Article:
LendingClub.com

by Dual Income No Kids on February 24, 2008 · 0 comments

Good Morning All,

Its Sunday, January 24th. Another bright sunny day in America’s capital city.

Todays posting is about peer to peer lending. As many of you know, there are lots of ways to make money on-line. One of those is by lending your cash directly to borrowers using an internet lending service. The most common of these is Prosper.com, but there are others like Zopa and LendingClub.com.

We DINKs had some problems with prosper, largely due to a poor decision to loan to high risk borrowers. As a result, we’re shifting our on-line lending assets to debt reduction as the money becomes available.

However, I personally enjoy lending online and we were able to score a promotional offer at LendingClub, so I wanted to give our readers a quick update as regards our progress on that site.

The account set up process at LendingClub has been mostly smooth. There were some problems with the initial set up. This was because we first signed up as a team, e.g. Miel and James. But, with LendingClub you can only sign in as an individual. So, their processes couldn’t match our names to a single social security number or bank account. It cost us a couple of days and an email or two, but LendingClub’s staff was responsive and its heartening that their sign in procedures have some integrity. As I recall, identity verification was point of discussion when prosper.com was first getting started so its good that LendingClub has put some thought into this part of their business.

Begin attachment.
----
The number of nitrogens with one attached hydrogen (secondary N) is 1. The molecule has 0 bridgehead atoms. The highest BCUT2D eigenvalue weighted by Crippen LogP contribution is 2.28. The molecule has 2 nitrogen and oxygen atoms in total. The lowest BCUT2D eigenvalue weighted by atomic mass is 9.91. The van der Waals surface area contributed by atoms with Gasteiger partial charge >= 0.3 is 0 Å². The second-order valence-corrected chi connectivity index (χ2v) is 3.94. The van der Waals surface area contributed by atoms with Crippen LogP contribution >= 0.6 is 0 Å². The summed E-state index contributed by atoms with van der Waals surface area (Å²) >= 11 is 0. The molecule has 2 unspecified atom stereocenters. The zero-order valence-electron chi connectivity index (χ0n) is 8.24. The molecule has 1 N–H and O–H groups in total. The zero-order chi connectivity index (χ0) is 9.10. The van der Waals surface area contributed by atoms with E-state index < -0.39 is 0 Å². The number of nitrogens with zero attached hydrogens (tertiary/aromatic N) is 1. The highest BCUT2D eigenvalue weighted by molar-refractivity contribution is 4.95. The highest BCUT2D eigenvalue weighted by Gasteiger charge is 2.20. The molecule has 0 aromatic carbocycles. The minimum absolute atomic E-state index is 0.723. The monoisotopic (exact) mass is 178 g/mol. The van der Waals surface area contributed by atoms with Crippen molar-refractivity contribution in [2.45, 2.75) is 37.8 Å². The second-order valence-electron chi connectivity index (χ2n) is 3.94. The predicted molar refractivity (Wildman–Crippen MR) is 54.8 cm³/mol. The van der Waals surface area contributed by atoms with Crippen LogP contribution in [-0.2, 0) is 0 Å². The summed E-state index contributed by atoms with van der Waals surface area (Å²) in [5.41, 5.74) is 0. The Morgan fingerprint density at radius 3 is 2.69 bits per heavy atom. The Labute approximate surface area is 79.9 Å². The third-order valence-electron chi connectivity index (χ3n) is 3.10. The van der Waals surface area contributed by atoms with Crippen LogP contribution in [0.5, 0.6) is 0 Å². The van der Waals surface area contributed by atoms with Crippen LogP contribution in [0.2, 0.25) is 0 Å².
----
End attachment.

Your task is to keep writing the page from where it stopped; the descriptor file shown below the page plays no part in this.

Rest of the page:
Account deposits are no problem. It took another couple of days for our first credit to reach our balance, but there weren’t any hassles with that part of the process. So, the sign up and account set up procedures were relatively painless.

We haven’t started shopping for prospective borrowers, but my initial impression of the service is that the browsing options seem “clunky”. – I know that “clunky” isn’t necessarily a helpful description for you, but looking through menus takes some work. Specifically each borrower’s profile has a line of text and a couple of icons to represent various characteristics of their profile including requested loan amount, credit worthiness, etc. Its not as user friendly as one might like.

Despite the clunky interface, I think that LendingClub may have more integrity than some of its competitors. They only allow borrowers with FICO scores greater than 650 on their site, but also borrower profiles usually reference only characteristics pertinent to the loan and say less about the borrower’s demographic profile. There isn’t a picture of the loan applicant so you don’t know whether the person is attractive or ugly, fat or skinny, classy or geeky. That’s good, because I suspect that with some P2P services impressions of a borrower’s social desirability may conflict with their objective credit profile. That is with a service like Prosper.com, an attractive white lady with marginal credit may have an advantage over an overweight black man with good credit. Disagree with me if you like, but the fact LendingClub is blind to these sorts of considerations is a big plus.

I’ll update you when we do some lending, otherwise these are just my first impressions.

Check it out: LendingClub.com.

Best,

James

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